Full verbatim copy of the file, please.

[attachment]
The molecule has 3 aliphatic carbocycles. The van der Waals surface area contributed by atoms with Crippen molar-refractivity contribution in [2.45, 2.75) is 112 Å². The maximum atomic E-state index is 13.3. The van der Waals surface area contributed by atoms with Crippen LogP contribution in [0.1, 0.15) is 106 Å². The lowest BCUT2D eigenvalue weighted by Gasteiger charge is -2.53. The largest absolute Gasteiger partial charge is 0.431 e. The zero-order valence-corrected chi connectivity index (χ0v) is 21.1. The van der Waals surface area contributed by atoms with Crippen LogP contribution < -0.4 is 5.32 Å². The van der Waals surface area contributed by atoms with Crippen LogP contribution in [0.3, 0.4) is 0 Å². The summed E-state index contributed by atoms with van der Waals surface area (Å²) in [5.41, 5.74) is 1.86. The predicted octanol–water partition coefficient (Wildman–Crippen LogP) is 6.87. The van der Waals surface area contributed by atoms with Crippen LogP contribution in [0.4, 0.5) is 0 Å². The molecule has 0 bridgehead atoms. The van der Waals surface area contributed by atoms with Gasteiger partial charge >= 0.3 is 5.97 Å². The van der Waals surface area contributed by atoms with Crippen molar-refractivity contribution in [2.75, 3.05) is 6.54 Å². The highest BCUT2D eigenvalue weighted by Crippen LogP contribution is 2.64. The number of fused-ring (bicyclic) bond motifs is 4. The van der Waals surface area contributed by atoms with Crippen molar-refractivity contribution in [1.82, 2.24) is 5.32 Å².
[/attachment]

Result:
The molecule has 3 aliphatic carbocycles. The van der Waals surface area contributed by atoms with Crippen molar-refractivity contribution in [2.45, 2.75) is 112 Å². The maximum atomic E-state index is 13.3. The van der Waals surface area contributed by atoms with Crippen LogP contribution in [0.1, 0.15) is 106 Å². The lowest BCUT2D eigenvalue weighted by Gasteiger charge is -2.53. The largest absolute Gasteiger partial charge is 0.431 e. The zero-order valence-corrected chi connectivity index (χ0v) is 21.1. The van der Waals surface area contributed by atoms with Crippen LogP contribution < -0.4 is 5.32 Å². The van der Waals surface area contributed by atoms with Crippen LogP contribution in [0.3, 0.4) is 0 Å². The summed E-state index contributed by atoms with van der Waals surface area (Å²) in [5.41, 5.74) is 1.86. The predicted octanol–water partition coefficient (Wildman–Crippen LogP) is 6.87. The van der Waals surface area contributed by atoms with Crippen LogP contribution in [0.4, 0.5) is 0 Å². The molecule has 0 bridgehead atoms. The van der Waals surface area contributed by atoms with Gasteiger partial charge >= 0.3 is 5.97 Å². The van der Waals surface area contributed by atoms with Crippen molar-refractivity contribution in [2.75, 3.05) is 6.54 Å². The highest BCUT2D eigenvalue weighted by Crippen LogP contribution is 2.64. The number of fused-ring (bicyclic) bond motifs is 4. The van der Waals surface area contributed by atoms with Crippen molar-refractivity contribution in [1.82, 2.24) is 5.32 Å².